This report on adaptation has been brought to you by curatorial trainee Adam Peel.
One particular talk I found really interesting at this year’s NatSCA conference at the WMC in Cardiff was the one delivered by Paolo Viscardi, Justine Aw, and Russell Dornan about ‘Rising to the challenge’. The talk was essentially about how adaptation is needed within NatSCA itself and museum collections.
A rather interesting aspect of the talk (for myself anyway) was delivered by Justine Aw who discussed the makeover which the NatSCA website has recently undergone as well as some of the features that have been added. I found the addition of the crowd-sourced interactive map on the page ‘Natural History Near You’ to be the most intriguing. This is a section of the website where museum professionals, members of NatSCA or anyone who has access to the internet and an interest in Natural History can enter information on Natural History collections across the UK & Ireland.
To do this, the webpage allows people to add/edit existing information and even for people to add their own new entries to the map by filling in a form at the bottom of the page.
It is important for us to keep records of Natural History collections, as people need to know about them in order to get the most out of them, no matter how big or small a collection is, as well as them providing us all with physical records of what is happening at all levels.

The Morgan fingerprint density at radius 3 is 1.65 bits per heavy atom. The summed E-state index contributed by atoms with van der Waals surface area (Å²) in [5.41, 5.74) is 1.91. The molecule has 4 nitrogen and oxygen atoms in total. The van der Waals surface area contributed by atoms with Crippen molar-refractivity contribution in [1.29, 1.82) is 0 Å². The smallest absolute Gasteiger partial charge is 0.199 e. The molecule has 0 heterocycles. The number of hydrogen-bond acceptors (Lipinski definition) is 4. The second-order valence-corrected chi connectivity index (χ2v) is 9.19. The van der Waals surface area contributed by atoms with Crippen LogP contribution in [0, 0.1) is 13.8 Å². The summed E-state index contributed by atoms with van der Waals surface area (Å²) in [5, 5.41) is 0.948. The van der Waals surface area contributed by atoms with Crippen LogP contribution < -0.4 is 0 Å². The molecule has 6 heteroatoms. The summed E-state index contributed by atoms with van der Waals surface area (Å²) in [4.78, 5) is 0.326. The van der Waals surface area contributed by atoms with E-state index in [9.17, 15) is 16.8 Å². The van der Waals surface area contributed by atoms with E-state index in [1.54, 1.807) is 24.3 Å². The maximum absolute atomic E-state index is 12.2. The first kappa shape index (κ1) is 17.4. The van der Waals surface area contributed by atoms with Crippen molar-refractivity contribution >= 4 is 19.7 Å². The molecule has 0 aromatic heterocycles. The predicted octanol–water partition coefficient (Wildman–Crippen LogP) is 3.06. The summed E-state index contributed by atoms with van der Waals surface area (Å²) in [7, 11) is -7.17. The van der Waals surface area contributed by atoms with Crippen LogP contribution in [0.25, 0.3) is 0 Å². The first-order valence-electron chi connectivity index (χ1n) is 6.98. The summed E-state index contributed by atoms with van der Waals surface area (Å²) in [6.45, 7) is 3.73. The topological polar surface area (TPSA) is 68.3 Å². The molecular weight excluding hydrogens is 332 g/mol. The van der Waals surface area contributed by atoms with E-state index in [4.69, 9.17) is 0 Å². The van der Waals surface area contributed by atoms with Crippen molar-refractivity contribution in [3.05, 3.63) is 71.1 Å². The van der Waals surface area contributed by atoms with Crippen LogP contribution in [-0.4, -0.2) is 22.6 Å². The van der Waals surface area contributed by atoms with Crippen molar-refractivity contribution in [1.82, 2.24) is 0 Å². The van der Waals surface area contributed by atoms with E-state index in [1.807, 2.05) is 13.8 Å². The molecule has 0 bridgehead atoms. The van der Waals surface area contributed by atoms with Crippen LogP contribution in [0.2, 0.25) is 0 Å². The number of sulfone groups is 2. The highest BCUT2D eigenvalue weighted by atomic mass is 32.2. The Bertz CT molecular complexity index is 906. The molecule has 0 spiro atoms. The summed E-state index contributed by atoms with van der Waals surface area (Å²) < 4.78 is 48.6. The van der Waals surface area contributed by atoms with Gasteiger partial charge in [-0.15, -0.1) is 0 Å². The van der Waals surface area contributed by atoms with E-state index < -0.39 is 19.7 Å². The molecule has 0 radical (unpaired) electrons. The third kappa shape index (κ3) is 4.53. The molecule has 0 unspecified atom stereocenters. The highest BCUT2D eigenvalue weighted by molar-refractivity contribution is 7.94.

This, with the other recent additions to the site and the general makeover, show just how seriously NatSCA and everyone involved with Natural History take adapting in order to keep up with the rest of the world & technology.
Today we have Lukas Large, curatorial trainee with the Birmingham Museums Trust, on digitisation:
The theme of this year’s SPNHC2014 meeting was ‘Historic Collections: Future Resources’. Digitisation was featured as one of the main topics as this is an important way that collections are being made accessible to researchers and new audiences.
The talks described a wide variety of digitisation projects from the enormous Paris Herbarium which ran for 4 years and created images of 5.3 million specimens to Arkansas State Herbarium with 18,000. Many of the projects involved herbarium sheets as these are relatively easy to image but an amazing variety of objects have been digitised including fossils at GB3D Type Fossils, insects and even historic slide collections.
Extracting the information from specimen labels is an important but potentially expensive and time consuming process so many museums have started to use crowd sourcing to perform tasks such as transcribing specimen labels. Laurence Livermore discussed several successful examples such as Herbaria@home which has been running since 2007 and has a dedicated team of digital volunteers who have contribute 135,000 transcriptions.
These new uses of collections show just how important it is that these objects are properly cared for. Without the museum staff that have looked after these objects, we would not have them to digitise. Without ongoing care, researchers will not be able to study them in the future.
Slides from the talks are available on the iDigBio website as well as detailed descriptions of the protocols and tools used by different projects which are extremely useful for anyone planning their own digitisation project.